Explore Bird Superstitions and Myths
Bird Myths, Superstitions, Folklore, and Stories
We tend to take the presence of our feathered friends very much for granted, so you may be surprised to find out just how many myths and superstitions there are around the world concerning birds. A lot of these superstitions involve luck, both good and bad.
- For example, many cultures believe it is an important sign if a bird flies into your home. Some view it as good luck, but some think it's bad. Below, you'll find guidance in interpreting the bird in your home.
- Since it is good luck that most of us wish for, it is widely regarded as being very lucky if a bird deposits its droppings on you—although you might not think so at the time! In my experience, it generally happens when you have a clean, ironed shirt on and are going somewhere fairly important.
- Even the direction a bird calls from has a meaning. For example, a bird calling from the north means a tragedy is on the way, while a call from the west brings good luck, one from the south means the harvest will be plentiful, and a call from the east means that you will find true love.
So, lets have a look at some of that traditional bird folklore.
What Does a Bird in the House Mean?
Many cultures believe it is an important sign if a bird flies into your house. Here are some of the more common interpretations.
Is it bad luck if bird flies into your house?
Many believe it signifies that an important message is on its way. The bird is like a messenger from above, trying to get your attention and warn you to pay attention. Many people believe that it's a sign that someone is going to die soon, but others see it as a portent of some other kind of dramatic transformation.
What color and kind of bird is it?
If the bird happens to be white, it could mean that there will be a death of some kind, but perhaps not a literal death: a dramatic change, ending, or transformation might be in store. Scroll down to find out what other types and colors of birds might represent.
What if a bird is tapping on your window?
Some cultures believe that birds are the spirits of loved ones who have passed. Is this type of bird connected to someone you once knew? Could it be possible that one of your old friends or ancestors is trying to send you a message?
What if a bird flies into your window? What if it hits the window?
You may encounter an obstacle in your life soon. Keep your eyes open for hidden traps and barriers.
What if the bird dies?
If a wild bird flies into the glass and is killed or knocked unconscious, most cultures see this as a dramatic warning of things to come.
Is the bird trying to get out?
If the bird is struggling wildly to get out, flapping and bouncing against the glass, it could be a sign that you're trapped, too.
In augury, the message depends on the type of bird.
Below, you'll find information for how to interpret the symbolism of many specific types of birds.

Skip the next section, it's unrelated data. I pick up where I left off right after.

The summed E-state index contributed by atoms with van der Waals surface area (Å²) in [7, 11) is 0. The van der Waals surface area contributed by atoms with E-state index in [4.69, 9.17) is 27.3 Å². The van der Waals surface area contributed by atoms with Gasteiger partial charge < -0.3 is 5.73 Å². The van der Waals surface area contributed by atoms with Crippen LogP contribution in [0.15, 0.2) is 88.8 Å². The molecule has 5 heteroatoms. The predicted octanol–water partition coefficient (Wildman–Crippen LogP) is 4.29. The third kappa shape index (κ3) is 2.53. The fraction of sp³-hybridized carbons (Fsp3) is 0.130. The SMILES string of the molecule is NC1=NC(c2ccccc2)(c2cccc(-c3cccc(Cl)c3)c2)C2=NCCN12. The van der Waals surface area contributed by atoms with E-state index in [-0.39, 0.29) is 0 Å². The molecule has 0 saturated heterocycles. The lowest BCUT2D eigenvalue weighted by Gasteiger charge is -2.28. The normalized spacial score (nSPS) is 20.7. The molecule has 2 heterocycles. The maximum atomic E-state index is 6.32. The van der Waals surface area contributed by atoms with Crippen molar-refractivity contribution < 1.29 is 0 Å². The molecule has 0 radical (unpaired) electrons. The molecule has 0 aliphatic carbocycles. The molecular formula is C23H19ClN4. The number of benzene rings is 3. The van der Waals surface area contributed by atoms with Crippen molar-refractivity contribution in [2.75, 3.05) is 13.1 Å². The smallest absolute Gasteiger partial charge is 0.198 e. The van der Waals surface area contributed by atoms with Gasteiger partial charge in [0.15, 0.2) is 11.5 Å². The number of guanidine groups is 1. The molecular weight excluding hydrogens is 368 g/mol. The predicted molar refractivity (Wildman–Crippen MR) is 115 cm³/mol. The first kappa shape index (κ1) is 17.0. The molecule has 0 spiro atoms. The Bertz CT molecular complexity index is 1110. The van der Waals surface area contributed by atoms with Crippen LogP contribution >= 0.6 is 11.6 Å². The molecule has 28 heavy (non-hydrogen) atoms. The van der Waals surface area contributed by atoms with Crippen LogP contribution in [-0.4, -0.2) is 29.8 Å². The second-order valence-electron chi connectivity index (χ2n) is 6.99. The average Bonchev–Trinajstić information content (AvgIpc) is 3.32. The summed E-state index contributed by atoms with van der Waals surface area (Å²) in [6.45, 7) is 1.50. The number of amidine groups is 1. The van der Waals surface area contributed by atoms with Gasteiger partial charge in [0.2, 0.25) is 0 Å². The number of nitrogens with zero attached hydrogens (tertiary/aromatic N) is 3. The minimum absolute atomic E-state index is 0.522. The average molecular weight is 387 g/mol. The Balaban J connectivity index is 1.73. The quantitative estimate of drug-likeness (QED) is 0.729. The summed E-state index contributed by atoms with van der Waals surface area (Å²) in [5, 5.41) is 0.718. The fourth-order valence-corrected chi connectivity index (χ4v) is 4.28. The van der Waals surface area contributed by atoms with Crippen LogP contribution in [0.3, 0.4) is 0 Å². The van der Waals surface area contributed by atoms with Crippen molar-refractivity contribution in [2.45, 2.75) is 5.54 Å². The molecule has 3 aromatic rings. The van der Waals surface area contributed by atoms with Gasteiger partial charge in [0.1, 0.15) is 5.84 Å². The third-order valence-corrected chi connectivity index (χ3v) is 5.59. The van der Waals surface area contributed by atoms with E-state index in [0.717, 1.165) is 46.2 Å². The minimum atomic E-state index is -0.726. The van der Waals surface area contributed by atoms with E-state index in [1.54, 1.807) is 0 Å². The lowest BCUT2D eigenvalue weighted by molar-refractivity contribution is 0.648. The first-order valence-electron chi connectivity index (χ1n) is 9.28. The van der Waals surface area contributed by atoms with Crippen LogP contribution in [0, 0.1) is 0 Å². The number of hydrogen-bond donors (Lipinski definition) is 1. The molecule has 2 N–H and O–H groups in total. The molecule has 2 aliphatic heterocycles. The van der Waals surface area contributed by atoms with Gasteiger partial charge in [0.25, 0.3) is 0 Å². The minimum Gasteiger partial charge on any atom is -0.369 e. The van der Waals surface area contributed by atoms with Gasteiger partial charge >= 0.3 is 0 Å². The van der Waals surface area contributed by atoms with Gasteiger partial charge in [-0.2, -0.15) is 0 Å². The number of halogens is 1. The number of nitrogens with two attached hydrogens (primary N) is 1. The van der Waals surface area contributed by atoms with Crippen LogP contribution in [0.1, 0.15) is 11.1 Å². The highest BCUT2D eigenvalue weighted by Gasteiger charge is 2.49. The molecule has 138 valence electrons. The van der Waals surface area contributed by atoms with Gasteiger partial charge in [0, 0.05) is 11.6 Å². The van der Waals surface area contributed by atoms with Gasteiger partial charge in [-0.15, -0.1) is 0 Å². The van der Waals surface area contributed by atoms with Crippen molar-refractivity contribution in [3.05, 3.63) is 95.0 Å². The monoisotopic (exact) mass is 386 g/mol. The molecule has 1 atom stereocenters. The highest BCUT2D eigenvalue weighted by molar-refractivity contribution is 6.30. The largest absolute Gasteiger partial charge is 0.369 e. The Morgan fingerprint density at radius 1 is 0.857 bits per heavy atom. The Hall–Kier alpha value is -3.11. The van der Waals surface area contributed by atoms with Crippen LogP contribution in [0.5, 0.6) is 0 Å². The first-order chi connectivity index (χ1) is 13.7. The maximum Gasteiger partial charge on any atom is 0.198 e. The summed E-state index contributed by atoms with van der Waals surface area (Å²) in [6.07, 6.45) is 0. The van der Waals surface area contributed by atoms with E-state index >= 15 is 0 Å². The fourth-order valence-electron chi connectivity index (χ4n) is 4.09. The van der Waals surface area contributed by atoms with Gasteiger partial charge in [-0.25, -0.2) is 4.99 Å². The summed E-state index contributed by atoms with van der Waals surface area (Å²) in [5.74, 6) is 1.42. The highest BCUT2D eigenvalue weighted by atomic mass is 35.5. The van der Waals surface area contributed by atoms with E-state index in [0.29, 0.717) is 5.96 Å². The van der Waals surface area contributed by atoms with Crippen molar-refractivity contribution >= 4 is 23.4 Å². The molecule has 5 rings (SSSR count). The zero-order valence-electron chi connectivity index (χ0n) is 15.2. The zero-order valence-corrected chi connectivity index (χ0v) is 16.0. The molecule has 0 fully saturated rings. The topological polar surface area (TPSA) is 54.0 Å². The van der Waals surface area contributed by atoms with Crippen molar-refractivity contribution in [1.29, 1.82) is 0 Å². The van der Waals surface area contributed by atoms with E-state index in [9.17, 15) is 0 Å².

Raven Myths, Beliefs, and Superstitions
Ravens play large and important roles in many cultures' mythologies.
In Greek mythology, ravens are associated with Apollo, the god of prophecy. Apollo used ravens as watchmen, messengers, and spies to learn what was happening in the world.
The raven is the first species of bird mentioned in the Bible (After the flood, Noah releases a raven to find out if the waters have receded), and ravens are mentioned many times throughout, in both the old and new testaments.
In the Qur'an's story, a raven is teaches Cain how to bury his murdered brother Abel.
During Viking times, the god Odin was closely associated with ravens. In Norse mythology, he had two that served as his eyes and ears: They would fly out over the world to look and listen, then come sit on his shoulders and tell him what they learned.
Ravens play important roles in the mythologies of the ancient Celts, Native Americans, Hindus, South Asians, and even Siberians.
Ravens in the Tower of London
Ravens have long been associated with the infamous Tower of London. It is believed that if the ravens leave the Tower, the kingdom will fall and disaster will ensue.
To this day, the ravens' wings are clipped to ensure that they don't leave the Tower. The care of the birds is paid for by the British government and one of the Tower’s beefeaters is appointed as Ravenmaster to care for the birds. The Ravenmaster looks after the fledglings in his home for about six weeks to build up a relationship with the growing birds. When they are fully grown, the ravens are comfortably lodged near the Wakefield Tower.
The most dangerous period for the ravens in the Tower of London was during the Second World War, when many of them died of shock during the German bombing raids. There was one survivor named Grip. Before the Tower of London reopened to visitors in 1946, the government made sure that a new generation of ravens had already been installed to reassure the public that the kingdom was safe.
Myths and Beliefs About Pelicans
Pelicans are regarded as birds that symbolise self-sacrifice and the love of a parent for their children. Perhaps this is because they store food in their pouches and then retrieve the food for their chicks when they return to the nest. This simple action may have been misinterpreted in the past... people thought that the pelican was making the ultimate sacrifice of tearing open its own chest to feed the youngsters on its own flesh and blood.
Many cultures' mythologies include some variation on the story of a male pelican whose young have died or been killed. It is said that after three days of mourning and wailing, the father pelican kills himself so that the young pelicans can rise from the dead, hale and hearty.